eDemocracy: Local government leading the charge
David Bartlett, a recent premier of Tasmania, blogged earlier today on CIO magazine’s website about the vital role Local Governments are playing in innovation and growth within new industry sectors including eDemocracy. He relates a rise in the use of platforms like EngagementHQ to the impact government can have by being prepared to work with new industries.
I agree whole-heartedly with what he has to say not only in that local governments are leading the charge in innovation but also that they are re-imagining and embracing citizen-centric engagement and service delivery. The community engagement landscape has changed immensely in the 5 and some years since we opened our doors and I think we are heading into some very exciting times on this front. Technology and the willingness to use it has certainly given governments the opportunity to listen to their community like never before.
A couple of things I’d like to point out with David’s blog post. He refers to Local Government CIOs (Chief Information Officers) as the main drivers of this innovation charge. I think Local Government CEOs deserve a lot of credit too. By CEOs, I mean Community Engagement Officers! I’ve had the privilege of meeting a few over the years and most recently at Big Bang 2012, our first client conference, on the Gold Coast earlier this year. They are a passionate (and fun) group who have done a lot of work within their organisations to make this rise in adoption of new technologies possible. Give yourselves a big pat on the back, you know who you are!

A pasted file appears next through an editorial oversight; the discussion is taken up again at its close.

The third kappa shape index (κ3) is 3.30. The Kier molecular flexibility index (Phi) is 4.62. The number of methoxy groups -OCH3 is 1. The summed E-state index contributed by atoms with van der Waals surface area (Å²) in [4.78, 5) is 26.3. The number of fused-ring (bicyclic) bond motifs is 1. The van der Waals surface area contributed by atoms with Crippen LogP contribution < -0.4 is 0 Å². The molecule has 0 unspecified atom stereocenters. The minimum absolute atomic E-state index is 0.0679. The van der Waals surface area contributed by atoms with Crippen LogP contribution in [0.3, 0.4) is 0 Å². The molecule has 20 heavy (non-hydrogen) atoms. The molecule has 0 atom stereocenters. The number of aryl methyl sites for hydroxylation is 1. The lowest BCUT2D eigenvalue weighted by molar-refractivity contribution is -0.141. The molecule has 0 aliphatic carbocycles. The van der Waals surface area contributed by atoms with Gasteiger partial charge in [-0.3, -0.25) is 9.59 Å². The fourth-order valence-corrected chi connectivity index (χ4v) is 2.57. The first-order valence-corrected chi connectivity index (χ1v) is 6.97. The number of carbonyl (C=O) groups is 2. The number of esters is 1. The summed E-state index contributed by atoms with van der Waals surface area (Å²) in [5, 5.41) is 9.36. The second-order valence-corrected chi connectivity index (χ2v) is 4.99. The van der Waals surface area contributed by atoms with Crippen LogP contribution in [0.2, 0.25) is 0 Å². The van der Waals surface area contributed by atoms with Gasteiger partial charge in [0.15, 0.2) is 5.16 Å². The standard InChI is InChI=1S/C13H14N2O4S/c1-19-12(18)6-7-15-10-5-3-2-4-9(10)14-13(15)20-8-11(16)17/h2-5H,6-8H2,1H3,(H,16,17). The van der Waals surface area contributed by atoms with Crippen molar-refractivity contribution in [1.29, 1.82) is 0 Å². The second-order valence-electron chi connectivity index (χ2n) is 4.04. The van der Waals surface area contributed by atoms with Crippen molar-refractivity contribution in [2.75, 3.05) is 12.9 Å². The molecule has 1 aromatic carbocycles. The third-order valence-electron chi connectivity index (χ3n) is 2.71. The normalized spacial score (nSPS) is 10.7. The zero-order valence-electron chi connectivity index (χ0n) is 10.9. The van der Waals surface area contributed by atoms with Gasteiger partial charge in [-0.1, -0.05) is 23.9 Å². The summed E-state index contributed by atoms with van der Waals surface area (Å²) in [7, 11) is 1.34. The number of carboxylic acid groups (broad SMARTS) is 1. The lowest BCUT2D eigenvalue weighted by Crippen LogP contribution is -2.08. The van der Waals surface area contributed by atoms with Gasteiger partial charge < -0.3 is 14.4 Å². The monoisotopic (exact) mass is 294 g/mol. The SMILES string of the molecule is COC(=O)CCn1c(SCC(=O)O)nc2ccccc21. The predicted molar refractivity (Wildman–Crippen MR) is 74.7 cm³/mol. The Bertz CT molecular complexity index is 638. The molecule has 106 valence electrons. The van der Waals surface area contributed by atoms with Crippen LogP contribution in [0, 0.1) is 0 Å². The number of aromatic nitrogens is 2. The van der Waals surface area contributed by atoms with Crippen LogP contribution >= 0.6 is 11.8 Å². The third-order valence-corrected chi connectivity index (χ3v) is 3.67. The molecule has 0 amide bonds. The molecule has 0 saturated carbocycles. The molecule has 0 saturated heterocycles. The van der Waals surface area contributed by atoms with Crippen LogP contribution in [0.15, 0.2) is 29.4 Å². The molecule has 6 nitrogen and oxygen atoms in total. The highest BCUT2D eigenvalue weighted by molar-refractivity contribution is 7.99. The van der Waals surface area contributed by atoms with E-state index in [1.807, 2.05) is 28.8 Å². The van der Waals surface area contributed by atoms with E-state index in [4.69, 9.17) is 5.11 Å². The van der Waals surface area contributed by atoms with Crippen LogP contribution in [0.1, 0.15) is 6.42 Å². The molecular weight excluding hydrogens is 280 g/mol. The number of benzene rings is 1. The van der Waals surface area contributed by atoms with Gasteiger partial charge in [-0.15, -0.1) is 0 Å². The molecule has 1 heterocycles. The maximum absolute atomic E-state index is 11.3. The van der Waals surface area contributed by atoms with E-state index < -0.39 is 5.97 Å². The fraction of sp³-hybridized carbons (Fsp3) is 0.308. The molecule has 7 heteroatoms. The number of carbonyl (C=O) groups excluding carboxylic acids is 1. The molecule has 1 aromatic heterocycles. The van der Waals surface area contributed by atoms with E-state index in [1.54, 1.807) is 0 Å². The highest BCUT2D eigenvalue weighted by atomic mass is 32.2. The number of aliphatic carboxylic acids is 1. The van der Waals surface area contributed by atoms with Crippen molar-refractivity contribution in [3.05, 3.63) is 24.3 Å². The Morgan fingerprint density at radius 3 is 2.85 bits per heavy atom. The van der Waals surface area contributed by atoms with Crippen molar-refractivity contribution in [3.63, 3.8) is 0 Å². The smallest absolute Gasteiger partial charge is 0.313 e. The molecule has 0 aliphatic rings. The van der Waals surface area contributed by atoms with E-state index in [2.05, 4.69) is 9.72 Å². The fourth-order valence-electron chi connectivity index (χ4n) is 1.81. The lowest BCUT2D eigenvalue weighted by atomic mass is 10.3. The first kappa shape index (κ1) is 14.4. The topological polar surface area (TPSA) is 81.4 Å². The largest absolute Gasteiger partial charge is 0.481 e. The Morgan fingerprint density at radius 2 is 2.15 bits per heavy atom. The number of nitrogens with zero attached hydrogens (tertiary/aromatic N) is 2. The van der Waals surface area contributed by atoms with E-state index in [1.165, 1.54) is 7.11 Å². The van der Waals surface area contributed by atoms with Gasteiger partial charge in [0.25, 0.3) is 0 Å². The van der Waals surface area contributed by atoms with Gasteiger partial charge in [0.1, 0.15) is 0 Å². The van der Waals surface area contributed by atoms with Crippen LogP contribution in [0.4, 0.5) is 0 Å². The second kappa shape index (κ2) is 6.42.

The other thing I’d like to mention is that there has been plenty of work done by State Governments on this front too. Especially New South Wales and Victorian State Government departments, who are increasingly ramping up their engagement efforts. Here’s a list of those using our platform, http://bangthetable.com/clients/provincial-government/.
And one last thing, this one a suggestion directed at CIO online, David’s blog post mentions a lot of wonderful initiatives, it would have been great to have linked to these. This is a particular bugbear of mine, articles online that do not link to the things they mention. Fundamentally, the Internet was born from this “hyperlinking” (how quaint that sounds now!) between pages. The ability to click through and read more about the topics/events/whatever relating to what one has just read is and should be taken for granted. I am sure our innovative Local Government CEOs (and CIOs) would agree!
Photo Credit: Who’s a nice devil by Gopal Vijayaraghavan